Department of Family & Community Medicine

Q&A with new Faculty Member from Britain, Dr. Amanda Howe

May 10, 2019
Professor Amanda Howe is a practising general practitioner in Britain, an academic professor, and a national and international leader in family medicine. Since 2001, she has been Professor of Primary Care at the University of East Anglia in Norwich, where she was part of the founding team for the Norwich Medical School.

Professor Howe has particular expertise in effective models and impacts of involving family medicine in community based medical education; in the teaching and learning of professionalism and patient safety; and in resilience and doctors’ wellbeing. She also has clinical research interests in primary care mental health, the contribution of patients to health care and health systems; and in early interventions for health risk factors.

Dr. Howe also recently became an adjunct professor at the University of Toronto Department of Family and Community Medicine (DFCM). Below she talks about her work and how she became involved with DFCM.

Who is Professor Amanda Howe?

I became a general practitioner partner in Sheffield, U. K. in 1984, having chosen family medicine somewhat against the popular hospital-based specialities because I had an early interest in prevention, personal care, and the dynamics of power in society. As a woman in medicine when this was less common (I was only one female student to 10 men), being a general practitioner seemed a way out of the often very hierarchical and sexist environment that characterised my hospital-based training. And having been in Africa and India, I understood how special my own health service was – already offering universal health coverage in primary care, which included preventive and ongoing care without upfront payment.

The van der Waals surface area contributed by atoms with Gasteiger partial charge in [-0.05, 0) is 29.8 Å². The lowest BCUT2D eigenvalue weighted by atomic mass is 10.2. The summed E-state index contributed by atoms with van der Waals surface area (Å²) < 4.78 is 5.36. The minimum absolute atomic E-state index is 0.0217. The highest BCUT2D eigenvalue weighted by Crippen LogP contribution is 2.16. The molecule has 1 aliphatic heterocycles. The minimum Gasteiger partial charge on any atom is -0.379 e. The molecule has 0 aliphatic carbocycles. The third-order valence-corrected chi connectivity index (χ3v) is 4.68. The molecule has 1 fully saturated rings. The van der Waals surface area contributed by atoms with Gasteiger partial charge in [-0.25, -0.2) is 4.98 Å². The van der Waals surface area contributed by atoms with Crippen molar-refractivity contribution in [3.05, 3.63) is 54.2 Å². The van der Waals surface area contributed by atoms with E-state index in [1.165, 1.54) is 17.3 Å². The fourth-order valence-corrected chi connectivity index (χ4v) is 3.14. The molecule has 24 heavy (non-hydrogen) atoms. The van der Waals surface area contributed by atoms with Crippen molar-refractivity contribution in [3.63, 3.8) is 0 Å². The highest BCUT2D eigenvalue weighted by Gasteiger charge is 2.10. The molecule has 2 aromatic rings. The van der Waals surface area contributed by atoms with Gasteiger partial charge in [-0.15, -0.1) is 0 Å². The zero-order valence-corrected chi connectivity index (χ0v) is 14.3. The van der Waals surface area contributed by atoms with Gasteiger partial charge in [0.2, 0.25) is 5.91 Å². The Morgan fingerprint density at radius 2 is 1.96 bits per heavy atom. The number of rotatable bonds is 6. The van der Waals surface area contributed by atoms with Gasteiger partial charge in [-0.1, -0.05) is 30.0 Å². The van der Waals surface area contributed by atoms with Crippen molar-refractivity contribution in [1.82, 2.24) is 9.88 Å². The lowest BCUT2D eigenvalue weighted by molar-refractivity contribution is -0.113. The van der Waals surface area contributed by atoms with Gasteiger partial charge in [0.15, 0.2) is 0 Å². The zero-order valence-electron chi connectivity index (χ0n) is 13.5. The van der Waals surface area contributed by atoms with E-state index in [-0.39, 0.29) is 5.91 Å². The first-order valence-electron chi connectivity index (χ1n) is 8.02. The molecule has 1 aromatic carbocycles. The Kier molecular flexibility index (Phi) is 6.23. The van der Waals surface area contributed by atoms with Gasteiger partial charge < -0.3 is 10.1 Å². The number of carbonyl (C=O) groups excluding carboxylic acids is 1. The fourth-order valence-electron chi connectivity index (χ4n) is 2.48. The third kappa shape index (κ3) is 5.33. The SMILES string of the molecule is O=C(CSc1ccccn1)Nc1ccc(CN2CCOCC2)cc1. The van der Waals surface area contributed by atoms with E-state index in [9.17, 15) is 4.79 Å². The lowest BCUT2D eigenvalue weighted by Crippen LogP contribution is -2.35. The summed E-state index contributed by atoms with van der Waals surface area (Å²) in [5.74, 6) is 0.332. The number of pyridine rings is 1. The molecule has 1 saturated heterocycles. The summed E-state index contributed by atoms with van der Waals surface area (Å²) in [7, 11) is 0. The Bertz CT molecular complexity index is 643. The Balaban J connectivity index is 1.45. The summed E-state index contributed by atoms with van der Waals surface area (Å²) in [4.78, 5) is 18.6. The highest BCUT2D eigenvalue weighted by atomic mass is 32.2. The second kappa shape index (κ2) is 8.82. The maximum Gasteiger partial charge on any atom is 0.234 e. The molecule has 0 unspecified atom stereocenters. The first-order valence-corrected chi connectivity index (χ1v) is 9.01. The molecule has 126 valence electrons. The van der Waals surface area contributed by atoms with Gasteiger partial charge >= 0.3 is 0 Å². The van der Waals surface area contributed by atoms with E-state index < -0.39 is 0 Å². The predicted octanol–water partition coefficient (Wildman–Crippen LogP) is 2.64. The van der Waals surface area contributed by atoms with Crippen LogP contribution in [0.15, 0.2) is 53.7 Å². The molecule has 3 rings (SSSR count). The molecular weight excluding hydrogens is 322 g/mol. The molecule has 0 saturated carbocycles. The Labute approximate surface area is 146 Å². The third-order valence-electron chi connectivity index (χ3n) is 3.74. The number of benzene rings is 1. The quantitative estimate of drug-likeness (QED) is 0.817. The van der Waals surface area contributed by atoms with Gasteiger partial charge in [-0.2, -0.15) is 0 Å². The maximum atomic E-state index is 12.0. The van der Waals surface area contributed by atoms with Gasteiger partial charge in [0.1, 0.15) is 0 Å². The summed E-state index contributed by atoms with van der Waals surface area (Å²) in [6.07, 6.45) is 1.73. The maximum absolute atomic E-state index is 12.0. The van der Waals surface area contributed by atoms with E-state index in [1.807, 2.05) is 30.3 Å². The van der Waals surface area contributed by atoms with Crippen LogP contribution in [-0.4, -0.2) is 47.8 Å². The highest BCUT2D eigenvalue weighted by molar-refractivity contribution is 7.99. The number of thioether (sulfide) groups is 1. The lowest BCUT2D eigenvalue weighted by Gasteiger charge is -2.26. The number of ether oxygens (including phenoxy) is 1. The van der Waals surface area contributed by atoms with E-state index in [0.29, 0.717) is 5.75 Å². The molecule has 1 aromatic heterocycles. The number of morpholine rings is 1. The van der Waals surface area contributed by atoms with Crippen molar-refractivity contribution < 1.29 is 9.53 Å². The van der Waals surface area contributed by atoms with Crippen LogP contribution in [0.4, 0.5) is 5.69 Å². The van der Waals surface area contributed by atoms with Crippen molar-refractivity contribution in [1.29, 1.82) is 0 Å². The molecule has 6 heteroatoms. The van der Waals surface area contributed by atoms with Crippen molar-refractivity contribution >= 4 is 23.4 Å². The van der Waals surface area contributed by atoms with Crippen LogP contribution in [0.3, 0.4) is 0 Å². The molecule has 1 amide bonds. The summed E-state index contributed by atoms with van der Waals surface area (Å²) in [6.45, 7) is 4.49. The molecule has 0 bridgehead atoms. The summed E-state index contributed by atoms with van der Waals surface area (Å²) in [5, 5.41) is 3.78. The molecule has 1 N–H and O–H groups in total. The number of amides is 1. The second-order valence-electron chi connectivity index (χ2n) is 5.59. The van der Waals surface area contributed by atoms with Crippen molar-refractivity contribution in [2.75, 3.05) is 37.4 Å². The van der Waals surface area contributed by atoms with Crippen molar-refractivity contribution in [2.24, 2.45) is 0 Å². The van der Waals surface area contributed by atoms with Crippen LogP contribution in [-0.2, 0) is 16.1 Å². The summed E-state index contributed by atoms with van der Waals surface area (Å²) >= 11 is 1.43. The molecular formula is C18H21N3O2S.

I completed my training, including choosing to take the Royal College of GPs (RCGP) membership exam before this was a requirement – and soon joined friends in a practice in a working class part of the city. I entered the university world because of my passion to change the narrow bioscience and hospital- based nature of undergraduate medical education. I rapidly recalled my love of academic activities, enjoying both the teaching and research; managed to put down national and local markers in curriculum reforms; and also focused on national and international networks to create change through different primary care organisations. My leadership roles since have included chairing the Society for Academic Primary Care, being an Officer of the RCGP for six years, and also eventually being President of the World Organization of Family Doctors (Wonca).

How did you become connected to the University of Toronto Department of Family and Community Medicine?

It was through Wonca that I met Professor Michael Kidd in the early 2000s, when he was still based in Australia. I was Michael’s successor as President at Wonca, by which time we knew each other very well, and it was through Michael that I have become adjunct Professor at the University of Toronto Department of Family and Community Medicine (DFCM). I had also met and worked with Dr. Katherine Rouleau through her excellent leadership of the Besrour Centre for the College of Family Physicians of Canada. I was able to visit DFCM in November 2017, soon after Prof. Kidd had moved there, and very much enjoyed the contacts with Faculty and different colleagues.

What do you hope to contribute?

In terms of future contributions, I am hoping to come again to Toronto in late 2019 for the NAPCRG meeting, and will respond to any inputs that are asked of me meantime. I hope particularly to be involved with mentoring younger doctors, including international faculty (through Besrour or others). I am also happy to welcome DFCM primary care academics to this side of the pond; and can participate as an external reviewer, researcher, or assessor as needed. I look forward to the evolving relationship, and the ways we can together benefit primary care and family medicine.